Conflict of Interest Further Erodes Test Effectiveness

Even though the force-on-force tests are the most crucial factor in evaluating security effectiveness, their integrity has been further undermined by a conflict of interest.  Wackenhut Corp. currently holds contracts to guard 31 of the 64 commercial nuclear sites in the U.S.  However, in June 2004, the Nuclear Energy Institute (NEI), the nuclear industry’s trade association and lobbying arm, was allowed by NRC to hire Wackenhut to conduct the force-on-force exercises at all the nuclear plants in the country.  In essence, Wackenhut will be testing itself at half the sites.  If the company wants to retain its contract to guard a plant, it would not be difficult for its mock attackers to go easy on plant guards.[5]  Without a rigorous and realistic test scenario, the test itself becomes meaningless.  Wackenhut has also demonstrated poor performance guarding plants.[6]


The public plays a critical role in providing oversight of the NRC and its enforcement of security regulations.  For example, by knowing how poorly plants performed prior to September 11, we have been able to call for stronger standards, such as forcing inclusion of a truck bomb attack scenario and the creation of uniform training and qualification standards for mock adversaries.  However, in August 2004, the NRC announced that it would no longer release any information about security at nuclear plants for fear that publicly identifying major weaknesses could help terrorists.[7]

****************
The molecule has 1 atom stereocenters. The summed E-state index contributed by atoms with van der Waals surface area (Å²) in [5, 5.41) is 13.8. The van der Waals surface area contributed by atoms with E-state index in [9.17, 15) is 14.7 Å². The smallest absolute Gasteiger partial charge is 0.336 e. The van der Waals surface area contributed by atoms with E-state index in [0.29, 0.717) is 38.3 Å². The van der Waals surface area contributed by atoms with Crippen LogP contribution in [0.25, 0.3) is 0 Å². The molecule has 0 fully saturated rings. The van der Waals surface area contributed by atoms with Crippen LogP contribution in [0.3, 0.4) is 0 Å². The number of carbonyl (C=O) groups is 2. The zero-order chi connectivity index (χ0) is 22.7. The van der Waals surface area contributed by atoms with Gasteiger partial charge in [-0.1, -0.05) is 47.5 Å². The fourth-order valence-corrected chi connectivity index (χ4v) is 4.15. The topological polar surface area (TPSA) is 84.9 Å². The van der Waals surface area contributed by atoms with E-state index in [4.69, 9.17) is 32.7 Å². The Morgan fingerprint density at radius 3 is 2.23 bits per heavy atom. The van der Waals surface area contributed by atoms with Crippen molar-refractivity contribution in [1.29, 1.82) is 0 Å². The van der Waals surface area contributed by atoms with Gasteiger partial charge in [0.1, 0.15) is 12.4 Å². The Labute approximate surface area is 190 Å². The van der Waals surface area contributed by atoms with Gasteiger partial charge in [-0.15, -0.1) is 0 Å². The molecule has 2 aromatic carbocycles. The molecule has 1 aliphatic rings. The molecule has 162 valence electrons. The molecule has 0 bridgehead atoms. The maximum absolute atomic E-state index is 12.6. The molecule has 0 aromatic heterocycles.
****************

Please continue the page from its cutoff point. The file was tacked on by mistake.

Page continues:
While some security-related information could be dangerous in the wrong hands, a complete information blackout is unnecessary.  The National Academy of Sciences (NAS) wrote in a report released in April 2005 that “Security restrictions on sharing of information and analyses are hindering progress in addressing potential vulnerabilities of spent fuel storage to terrorist attacks.”[8]  Three years after September 11, NRC should have no reason to fear releasing the results of security tests and inspections, because there should be no major flaws.  If there are problems, plants should shut down until they are fixed, not be allowed to hide the problem.  Their unwillingness to release any information indicates a lack of confidence. 

Irradiated Fuel Still Vulnerable